Fr. Joseph Enkh-Baatar, and Fr. Peter Sanjajav, the second native priest, completed their theological studies in Korea and both remember the valuable testimony of Fr Stephen Kim Seong-Hyeon, who arrived in Mongolia in 2002 and later became parish priest of St. Peter and Paul Cathedral and vicar general of Ulaan Baatar Apostolic Prefecture.
The Apostolic Prefecture of Ulaanbaatar and the Korean Archdiocese of Seoul signed a joint "Memorandum of Understanding" for missionary cooperation in Ulaanbaatar in 2016. The document stipulates that the Korean Archdiocese's "Catholic Educational Foundation" will cooperate in evangelization and the formation of priests through financial support, including hosting seminarians from Mongolia at the Seoul Theological Seminary. In addition, a partnership between the “St. Mary's Hospital in Seoul and Mongolia's First Central Hospital to provide state-of-the-art medical care, surgical techniques and therapies.
In recent years there have also been fruitful spiritual and pastoral exchanges through collaboration with the Focolare Movement: several Korean families have come to Mongolia to share the Gospel message and their testimony of faith with Mongolian Catholic families. Some Korean couples visit parishes and meet with local families. During the encounters, they read the Gospel and talk about how it can be lived in daily family life: a path that represents an opportunity for spiritual growth for baptized Mongolians.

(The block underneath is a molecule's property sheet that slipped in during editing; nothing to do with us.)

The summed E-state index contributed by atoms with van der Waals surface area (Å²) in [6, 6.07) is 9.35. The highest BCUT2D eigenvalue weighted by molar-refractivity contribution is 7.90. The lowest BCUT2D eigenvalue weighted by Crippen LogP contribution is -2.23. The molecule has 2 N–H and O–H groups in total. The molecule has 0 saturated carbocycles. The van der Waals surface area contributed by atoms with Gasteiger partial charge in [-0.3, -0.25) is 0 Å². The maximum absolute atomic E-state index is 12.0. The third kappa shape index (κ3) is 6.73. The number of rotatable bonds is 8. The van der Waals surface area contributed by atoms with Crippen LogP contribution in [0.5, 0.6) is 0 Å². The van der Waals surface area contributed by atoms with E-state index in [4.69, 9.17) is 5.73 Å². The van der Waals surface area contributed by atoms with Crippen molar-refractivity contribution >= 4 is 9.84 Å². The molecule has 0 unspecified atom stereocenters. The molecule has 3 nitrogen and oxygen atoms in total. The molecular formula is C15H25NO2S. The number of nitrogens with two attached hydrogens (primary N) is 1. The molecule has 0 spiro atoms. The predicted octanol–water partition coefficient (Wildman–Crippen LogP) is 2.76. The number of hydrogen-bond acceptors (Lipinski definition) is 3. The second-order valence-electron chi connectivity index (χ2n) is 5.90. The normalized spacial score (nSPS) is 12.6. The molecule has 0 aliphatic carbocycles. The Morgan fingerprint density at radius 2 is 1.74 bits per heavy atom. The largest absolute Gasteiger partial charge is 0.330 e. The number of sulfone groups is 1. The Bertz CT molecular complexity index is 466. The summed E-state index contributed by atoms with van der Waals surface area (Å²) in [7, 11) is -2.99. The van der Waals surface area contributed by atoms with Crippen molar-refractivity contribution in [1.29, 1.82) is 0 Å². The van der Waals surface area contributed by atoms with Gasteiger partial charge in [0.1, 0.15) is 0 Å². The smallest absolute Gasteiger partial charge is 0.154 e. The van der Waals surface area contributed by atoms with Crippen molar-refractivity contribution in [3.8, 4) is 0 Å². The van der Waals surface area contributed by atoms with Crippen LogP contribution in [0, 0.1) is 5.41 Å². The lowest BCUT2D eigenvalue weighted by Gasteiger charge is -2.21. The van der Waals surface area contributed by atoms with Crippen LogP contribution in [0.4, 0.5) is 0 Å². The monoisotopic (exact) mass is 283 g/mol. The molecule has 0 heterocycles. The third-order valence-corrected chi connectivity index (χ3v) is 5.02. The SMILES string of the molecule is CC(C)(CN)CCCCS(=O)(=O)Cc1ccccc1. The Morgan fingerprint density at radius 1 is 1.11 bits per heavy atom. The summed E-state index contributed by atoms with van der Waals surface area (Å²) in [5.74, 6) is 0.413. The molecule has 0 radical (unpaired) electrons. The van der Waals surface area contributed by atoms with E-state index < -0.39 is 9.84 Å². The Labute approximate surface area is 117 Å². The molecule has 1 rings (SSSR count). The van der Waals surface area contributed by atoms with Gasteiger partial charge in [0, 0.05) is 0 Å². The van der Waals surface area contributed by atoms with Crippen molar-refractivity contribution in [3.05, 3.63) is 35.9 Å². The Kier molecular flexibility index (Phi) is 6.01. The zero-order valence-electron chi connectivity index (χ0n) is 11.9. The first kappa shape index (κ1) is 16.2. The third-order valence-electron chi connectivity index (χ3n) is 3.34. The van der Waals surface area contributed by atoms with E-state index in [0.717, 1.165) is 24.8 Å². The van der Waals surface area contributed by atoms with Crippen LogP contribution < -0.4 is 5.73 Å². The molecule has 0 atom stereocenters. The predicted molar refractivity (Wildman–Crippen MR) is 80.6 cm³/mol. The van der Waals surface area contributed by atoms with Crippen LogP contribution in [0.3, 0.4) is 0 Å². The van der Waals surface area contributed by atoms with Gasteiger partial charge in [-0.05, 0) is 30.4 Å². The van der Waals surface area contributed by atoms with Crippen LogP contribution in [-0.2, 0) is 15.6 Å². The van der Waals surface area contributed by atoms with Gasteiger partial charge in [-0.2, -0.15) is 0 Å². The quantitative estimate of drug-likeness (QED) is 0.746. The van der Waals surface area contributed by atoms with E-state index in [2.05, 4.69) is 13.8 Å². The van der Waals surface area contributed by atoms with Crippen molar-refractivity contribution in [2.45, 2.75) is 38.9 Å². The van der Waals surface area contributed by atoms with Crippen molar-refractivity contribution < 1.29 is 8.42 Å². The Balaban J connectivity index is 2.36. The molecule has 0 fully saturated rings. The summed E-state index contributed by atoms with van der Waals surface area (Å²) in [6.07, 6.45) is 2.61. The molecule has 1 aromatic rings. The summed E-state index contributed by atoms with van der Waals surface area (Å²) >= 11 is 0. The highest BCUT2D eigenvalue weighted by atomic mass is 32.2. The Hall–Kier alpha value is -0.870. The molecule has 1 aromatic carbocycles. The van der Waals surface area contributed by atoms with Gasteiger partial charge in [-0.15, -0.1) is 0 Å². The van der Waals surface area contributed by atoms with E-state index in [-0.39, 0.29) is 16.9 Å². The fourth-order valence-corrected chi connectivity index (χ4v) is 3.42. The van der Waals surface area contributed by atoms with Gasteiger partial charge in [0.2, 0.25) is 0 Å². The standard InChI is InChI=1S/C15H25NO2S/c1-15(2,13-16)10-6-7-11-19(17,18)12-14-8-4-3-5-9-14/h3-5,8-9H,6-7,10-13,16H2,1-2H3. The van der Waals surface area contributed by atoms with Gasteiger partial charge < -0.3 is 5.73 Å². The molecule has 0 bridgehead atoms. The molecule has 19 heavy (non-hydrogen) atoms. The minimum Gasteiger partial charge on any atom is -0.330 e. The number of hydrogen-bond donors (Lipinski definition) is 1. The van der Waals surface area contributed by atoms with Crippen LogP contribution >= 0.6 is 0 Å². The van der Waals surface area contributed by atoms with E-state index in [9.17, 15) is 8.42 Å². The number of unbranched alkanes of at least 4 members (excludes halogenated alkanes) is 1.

The ties between the communities of Mongolia and Korea are based on ethnic, linguistic and cultural similarities, which are now also reflected on an economic level, such as the presence of numerous Mongolian nationals in South Korea (more than 30,000, the largest group abroad) and vice versa ( 3,500 South Koreans in Mongolia) thanks to a 2006 bilateral agreement that allows for labor exchanges. Remittances from Mongolians working in South Korea have become an important source of income for the Central Asian country.
Mongols and Koreans are ethnically related peoples: in the 13th century, the Mongols invaded China and the Korean peninsula, leaving common language and culture; A special legacy that has been preserved over the centuries are the herds of wild horses on the South Korean island of Cheju, which are still called "Mongolians" there today.
Today, Korean culture (food, traditions, pop music, TV series) is widespread in Mongolia; given the similar ethnic characteristics, South Korean companies don't bother to recreate video footage or posters featuring local models in advertising campaigns in Mongolia.
In 2021, Ulaan Baatar and Seoul established a partnership to strengthen economic ties, particularly in the fields of mining, tourism and urban development. Trade, tourism, cultural exchange and educational cooperation with South Korea overlap and influence Mongolian society. At the recent political meetings, plans were made to increase investments and deepen cultural and educational ties, which should have a positive impact on Mongolia's future. (Agenzia Fides, 31/8/2023)